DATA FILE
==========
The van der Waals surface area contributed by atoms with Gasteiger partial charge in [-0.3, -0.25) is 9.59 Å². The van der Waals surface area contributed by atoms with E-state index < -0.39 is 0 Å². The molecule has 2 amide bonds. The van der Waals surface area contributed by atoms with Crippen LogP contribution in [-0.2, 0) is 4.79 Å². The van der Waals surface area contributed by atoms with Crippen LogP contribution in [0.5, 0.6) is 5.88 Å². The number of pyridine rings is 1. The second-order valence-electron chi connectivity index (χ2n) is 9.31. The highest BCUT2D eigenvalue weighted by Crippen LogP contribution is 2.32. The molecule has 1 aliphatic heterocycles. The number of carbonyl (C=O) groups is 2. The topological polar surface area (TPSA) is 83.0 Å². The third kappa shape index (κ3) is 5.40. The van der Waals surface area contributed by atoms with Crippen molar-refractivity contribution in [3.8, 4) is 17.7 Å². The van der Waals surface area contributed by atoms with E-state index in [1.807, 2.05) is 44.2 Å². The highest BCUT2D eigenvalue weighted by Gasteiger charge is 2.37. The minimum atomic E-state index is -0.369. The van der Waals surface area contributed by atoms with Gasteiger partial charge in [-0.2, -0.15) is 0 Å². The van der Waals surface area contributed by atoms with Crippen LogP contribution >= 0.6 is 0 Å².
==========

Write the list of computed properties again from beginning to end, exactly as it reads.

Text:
The van der Waals surface area contributed by atoms with Gasteiger partial charge in [-0.3, -0.25) is 9.59 Å². The van der Waals surface area contributed by atoms with E-state index < -0.39 is 0 Å². The molecule has 2 amide bonds. The van der Waals surface area contributed by atoms with Crippen LogP contribution in [-0.2, 0) is 4.79 Å². The van der Waals surface area contributed by atoms with Crippen LogP contribution in [0.5, 0.6) is 5.88 Å². The number of pyridine rings is 1. The second-order valence-electron chi connectivity index (χ2n) is 9.31. The highest BCUT2D eigenvalue weighted by Crippen LogP contribution is 2.32. The molecule has 1 aliphatic heterocycles. The number of carbonyl (C=O) groups is 2. The topological polar surface area (TPSA) is 83.0 Å². The third kappa shape index (κ3) is 5.40. The van der Waals surface area contributed by atoms with Crippen molar-refractivity contribution in [3.8, 4) is 17.7 Å². The van der Waals surface area contributed by atoms with E-state index in [1.807, 2.05) is 44.2 Å². The highest BCUT2D eigenvalue weighted by Gasteiger charge is 2.37. The minimum atomic E-state index is -0.369. The van der Waals surface area contributed by atoms with Gasteiger partial charge in [-0.2, -0.15) is 0 Å². The van der Waals surface area contributed by atoms with Crippen LogP contribution >= 0.6 is 0 Å².